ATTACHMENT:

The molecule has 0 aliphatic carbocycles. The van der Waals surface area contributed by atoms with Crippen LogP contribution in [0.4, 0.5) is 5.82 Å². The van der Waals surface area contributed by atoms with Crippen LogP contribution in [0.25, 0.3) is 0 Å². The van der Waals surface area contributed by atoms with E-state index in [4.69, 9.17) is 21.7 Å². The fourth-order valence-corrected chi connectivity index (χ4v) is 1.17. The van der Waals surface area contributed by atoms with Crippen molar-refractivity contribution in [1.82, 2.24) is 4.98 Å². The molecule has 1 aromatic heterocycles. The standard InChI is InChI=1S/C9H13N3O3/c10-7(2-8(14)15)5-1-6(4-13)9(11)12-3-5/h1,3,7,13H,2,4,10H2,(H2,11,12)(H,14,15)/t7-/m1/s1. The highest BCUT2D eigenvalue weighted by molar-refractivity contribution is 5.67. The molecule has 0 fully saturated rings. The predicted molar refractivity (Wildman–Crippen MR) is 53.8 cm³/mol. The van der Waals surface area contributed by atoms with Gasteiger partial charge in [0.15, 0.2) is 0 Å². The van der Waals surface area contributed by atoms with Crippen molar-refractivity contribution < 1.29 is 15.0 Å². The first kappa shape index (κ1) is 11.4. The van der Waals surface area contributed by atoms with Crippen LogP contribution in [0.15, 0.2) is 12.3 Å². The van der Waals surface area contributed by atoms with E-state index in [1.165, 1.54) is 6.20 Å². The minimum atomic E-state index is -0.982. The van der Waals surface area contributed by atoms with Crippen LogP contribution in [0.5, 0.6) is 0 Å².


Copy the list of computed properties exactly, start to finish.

The molecule has 0 aliphatic carbocycles. The van der Waals surface area contributed by atoms with Crippen LogP contribution in [0.4, 0.5) is 5.82 Å². The van der Waals surface area contributed by atoms with Crippen LogP contribution in [0.25, 0.3) is 0 Å². The van der Waals surface area contributed by atoms with E-state index in [4.69, 9.17) is 21.7 Å². The fourth-order valence-corrected chi connectivity index (χ4v) is 1.17. The van der Waals surface area contributed by atoms with Crippen molar-refractivity contribution in [1.82, 2.24) is 4.98 Å². The molecule has 1 aromatic heterocycles. The standard InChI is InChI=1S/C9H13N3O3/c10-7(2-8(14)15)5-1-6(4-13)9(11)12-3-5/h1,3,7,13H,2,4,10H2,(H2,11,12)(H,14,15)/t7-/m1/s1. The highest BCUT2D eigenvalue weighted by molar-refractivity contribution is 5.67. The molecule has 0 fully saturated rings. The predicted molar refractivity (Wildman–Crippen MR) is 53.8 cm³/mol. The van der Waals surface area contributed by atoms with Gasteiger partial charge in [0.15, 0.2) is 0 Å². The van der Waals surface area contributed by atoms with Crippen molar-refractivity contribution < 1.29 is 15.0 Å². The first kappa shape index (κ1) is 11.4. The van der Waals surface area contributed by atoms with Crippen LogP contribution in [0.15, 0.2) is 12.3 Å². The van der Waals surface area contributed by atoms with E-state index in [1.165, 1.54) is 6.20 Å². The minimum atomic E-state index is -0.982. The van der Waals surface area contributed by atoms with Crippen LogP contribution in [0.5, 0.6) is 0 Å².